Challenge Journal: I guess it’s a common theme…

…that I struggle when the writing gets “serious” to make the tone still my own. Ha. Poet and I didn’t know it.

On Thursday, after I wrote my third challenge journal (check it out), I had a meeting with my writing GSI for my BFA year-long thesis. He was very complimentary of the last half of the paper, because, in his words, “it was very fun to read.” However, he kindly explained that I had completely lost that “fun, free voice” during the parts in which I was explaining my research for the project.

It was only once I was able to get to the part of the writing where I was actually writing about what wanted to and felt comfortable with that the writing sounded like my own.

Interesting. I lose my writing voice both when I’m feeling vulnerable/exposed and when I’m writing about things I find boring.

One paragraph of the research part of my thesis reads:

“A recurring theme throughout my research, which was expected, was the importance of taking children outside to learn. Almost every research paper or book that I read on early childhood education included the idea of letting children come to their own conclusions—and one of the best ways for them to both formulate their own questions and come up with their own solutions is immersing them in a natural environment.”

Mike and I talked about how many different ways I could make that simple paragraph more my own. I could talk about how I built a log cabin outside with my sister and friend when I was about 10. I could talk about how one of my favorite memories of upper elementary school was that my teacher Ms. Angelakis would take us outside with a boatload of towels to sit on for free reading time whenever it was warm enough. I could even just throw in a couple side comments to make the writing slightly less bland. 

I know that it’s important to sometimes say less– my writing tends to get very “frilly”, or wordy, and I’ve been known to say the same sentence twice just because it sounds really good both ways. However, I have room in this thesis to add a little bit of personal flair– not frilliness, but flair– to make the thesis more fun and exciting and relatable for the reader to get through.

It’s a different way of thinking about “what do I need/not need” and I can definitely take the “flair or frill?” question and apply it to my Capstone project. Does this sentence add anything new and exciting? Is your personality coming across because of those three extra words? What do you really need?

4 thoughts to “Challenge Journal: I guess it’s a common theme…”

  1. Larkin,

    I thought your post was very interesting. A critical part of my project is inserting annotated blurbs next to a speech (a sentence or two at most) and limiting that to what’s most important, when I have so much I want to say, is extremely difficult so I’m glad to know other people are thinking about “efficiency” in their projects.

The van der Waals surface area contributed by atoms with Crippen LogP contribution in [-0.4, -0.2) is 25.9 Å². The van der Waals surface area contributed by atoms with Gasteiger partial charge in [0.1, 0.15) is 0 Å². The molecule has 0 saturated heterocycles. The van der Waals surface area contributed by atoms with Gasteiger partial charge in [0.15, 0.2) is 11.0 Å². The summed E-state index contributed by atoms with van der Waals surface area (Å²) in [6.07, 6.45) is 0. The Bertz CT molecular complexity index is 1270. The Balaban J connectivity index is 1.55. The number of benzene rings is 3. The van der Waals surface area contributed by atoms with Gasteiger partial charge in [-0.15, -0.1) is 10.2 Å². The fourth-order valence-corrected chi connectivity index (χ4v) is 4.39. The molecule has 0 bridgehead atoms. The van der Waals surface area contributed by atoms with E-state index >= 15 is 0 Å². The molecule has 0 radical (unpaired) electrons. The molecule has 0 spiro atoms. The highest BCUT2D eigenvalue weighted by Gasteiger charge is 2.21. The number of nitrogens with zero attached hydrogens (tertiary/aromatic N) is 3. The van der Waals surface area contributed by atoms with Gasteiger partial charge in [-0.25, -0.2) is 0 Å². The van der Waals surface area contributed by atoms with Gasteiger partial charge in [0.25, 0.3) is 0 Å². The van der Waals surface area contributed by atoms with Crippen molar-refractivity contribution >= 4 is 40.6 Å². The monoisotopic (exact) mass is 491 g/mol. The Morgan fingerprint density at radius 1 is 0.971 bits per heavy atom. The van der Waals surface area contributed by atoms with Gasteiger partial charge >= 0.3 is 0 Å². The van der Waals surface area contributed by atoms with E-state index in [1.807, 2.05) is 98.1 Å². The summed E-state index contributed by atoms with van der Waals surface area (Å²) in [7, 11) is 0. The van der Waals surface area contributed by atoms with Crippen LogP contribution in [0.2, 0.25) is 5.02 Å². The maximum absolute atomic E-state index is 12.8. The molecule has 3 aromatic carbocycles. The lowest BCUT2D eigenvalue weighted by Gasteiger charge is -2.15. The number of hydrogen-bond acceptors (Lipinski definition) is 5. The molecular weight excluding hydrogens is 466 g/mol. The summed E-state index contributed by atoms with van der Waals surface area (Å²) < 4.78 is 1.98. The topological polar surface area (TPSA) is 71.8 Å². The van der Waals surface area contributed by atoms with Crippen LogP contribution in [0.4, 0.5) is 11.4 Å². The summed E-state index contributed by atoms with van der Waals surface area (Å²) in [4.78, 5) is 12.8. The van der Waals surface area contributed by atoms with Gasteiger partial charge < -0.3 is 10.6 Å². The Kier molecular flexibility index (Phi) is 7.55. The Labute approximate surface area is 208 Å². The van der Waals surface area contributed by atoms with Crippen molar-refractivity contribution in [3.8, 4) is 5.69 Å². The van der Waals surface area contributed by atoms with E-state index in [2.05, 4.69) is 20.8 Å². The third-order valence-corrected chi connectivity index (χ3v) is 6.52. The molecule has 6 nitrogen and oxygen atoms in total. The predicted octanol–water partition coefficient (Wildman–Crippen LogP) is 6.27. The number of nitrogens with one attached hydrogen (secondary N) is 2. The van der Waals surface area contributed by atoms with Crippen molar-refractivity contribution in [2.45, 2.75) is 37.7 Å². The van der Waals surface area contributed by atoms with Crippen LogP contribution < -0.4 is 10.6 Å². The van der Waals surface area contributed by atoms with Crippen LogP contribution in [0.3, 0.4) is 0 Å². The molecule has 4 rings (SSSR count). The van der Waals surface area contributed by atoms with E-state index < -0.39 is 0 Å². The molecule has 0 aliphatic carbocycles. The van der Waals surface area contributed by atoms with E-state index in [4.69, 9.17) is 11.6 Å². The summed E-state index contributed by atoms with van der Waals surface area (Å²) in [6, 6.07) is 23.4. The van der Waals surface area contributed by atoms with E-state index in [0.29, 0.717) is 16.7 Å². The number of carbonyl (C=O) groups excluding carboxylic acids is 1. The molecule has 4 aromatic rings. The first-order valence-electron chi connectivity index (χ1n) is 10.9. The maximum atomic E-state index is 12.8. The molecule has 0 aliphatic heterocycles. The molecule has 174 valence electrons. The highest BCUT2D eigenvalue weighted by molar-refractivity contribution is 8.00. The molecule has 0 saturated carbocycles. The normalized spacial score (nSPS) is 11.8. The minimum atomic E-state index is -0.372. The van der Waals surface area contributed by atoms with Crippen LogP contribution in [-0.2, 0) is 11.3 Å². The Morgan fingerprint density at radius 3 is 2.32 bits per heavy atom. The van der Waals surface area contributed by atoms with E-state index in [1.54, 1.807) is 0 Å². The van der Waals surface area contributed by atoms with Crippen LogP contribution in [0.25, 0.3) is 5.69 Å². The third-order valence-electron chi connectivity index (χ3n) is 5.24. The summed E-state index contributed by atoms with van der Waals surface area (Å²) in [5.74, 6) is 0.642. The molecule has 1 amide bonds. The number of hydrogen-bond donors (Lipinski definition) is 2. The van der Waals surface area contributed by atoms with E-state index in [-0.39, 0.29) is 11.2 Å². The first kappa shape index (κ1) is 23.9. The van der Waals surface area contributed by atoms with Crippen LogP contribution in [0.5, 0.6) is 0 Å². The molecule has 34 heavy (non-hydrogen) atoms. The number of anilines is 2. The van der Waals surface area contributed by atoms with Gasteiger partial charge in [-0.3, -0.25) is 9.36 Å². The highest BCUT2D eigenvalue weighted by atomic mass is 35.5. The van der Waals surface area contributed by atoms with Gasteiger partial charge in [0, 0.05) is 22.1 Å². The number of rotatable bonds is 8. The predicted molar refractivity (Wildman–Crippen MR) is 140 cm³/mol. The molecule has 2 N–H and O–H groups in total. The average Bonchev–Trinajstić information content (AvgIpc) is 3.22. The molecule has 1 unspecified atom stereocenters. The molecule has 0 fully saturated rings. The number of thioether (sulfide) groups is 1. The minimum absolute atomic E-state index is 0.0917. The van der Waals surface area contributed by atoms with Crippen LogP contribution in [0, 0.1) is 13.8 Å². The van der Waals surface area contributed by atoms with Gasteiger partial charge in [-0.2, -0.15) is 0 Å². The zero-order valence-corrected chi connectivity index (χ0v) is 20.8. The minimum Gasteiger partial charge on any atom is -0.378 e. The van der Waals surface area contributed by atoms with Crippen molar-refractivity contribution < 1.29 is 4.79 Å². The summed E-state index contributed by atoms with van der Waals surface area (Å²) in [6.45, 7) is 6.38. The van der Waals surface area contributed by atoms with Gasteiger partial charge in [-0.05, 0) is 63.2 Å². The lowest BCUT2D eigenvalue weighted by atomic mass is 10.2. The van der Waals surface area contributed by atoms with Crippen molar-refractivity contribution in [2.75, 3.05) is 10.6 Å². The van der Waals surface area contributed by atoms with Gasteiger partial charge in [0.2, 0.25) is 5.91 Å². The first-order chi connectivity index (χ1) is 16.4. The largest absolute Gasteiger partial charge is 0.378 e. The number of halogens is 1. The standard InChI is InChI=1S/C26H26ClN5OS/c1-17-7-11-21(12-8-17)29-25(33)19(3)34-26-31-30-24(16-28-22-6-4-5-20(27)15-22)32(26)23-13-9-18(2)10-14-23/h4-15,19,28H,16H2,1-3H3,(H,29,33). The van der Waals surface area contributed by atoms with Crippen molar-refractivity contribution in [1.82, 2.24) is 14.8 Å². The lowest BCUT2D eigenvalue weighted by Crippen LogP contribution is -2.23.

2. Larkin,

    I am a firm believer in the extra flair and frill. Perhaps this is my own fault: my verbal everyday language is largely bland and elementary, but when I put pen to paper I love to take my time getting to the end of the sentence. Teachers don’t always seem to agree with me on this point, so I applaud Mike for giving you the opportunity to express yourself even in this somewhat-formal outlet. The beautiful thing about writing is that it’s not black and white—there are no blatant right or wrong answers. Writing is the beautiful grey area where you get to make your own decisions. If you have room in your thesis to do so—flair away. I am oh so jealous that an academic adviser was even the one to suggest this.

    In this last expression of your beautiful children’s book, I 100% agree that you should give your thesis all of the whim and description that you desire.

    Best,
    Kelly

  3. Hi Larkin,

    I really relate to the challenge of making keeping up a conversational/personal tone and voice. In my project, I a key component is how I come across to the reader and how the reader flows through the ideas I present. Like you, I found that when I was describing more factual information or more sensitive stories, I lost the personality that was woven into the rest of my work. Going back and thinking, “how would I describe this if I were explaining it in conversation?” helped me add more personality and comfort back into those pieces.

  4. Hi Larkin,

    I have very similar issues that you’re having here because most of my capstone project is research based and there’s a lot of history that I have to give to my readers. In the feedback I’ve gotten from my peer review group I have one main takeaway, and while it may seem like a simple reminder it’s to remember to show and not tell. It gets a little difficult when you have to reference articles but just remember that you have much more of a voice when you offer conclusions and ideas to readers rather than just giving them straight facts from a research paper.

    Best,
    Maddy

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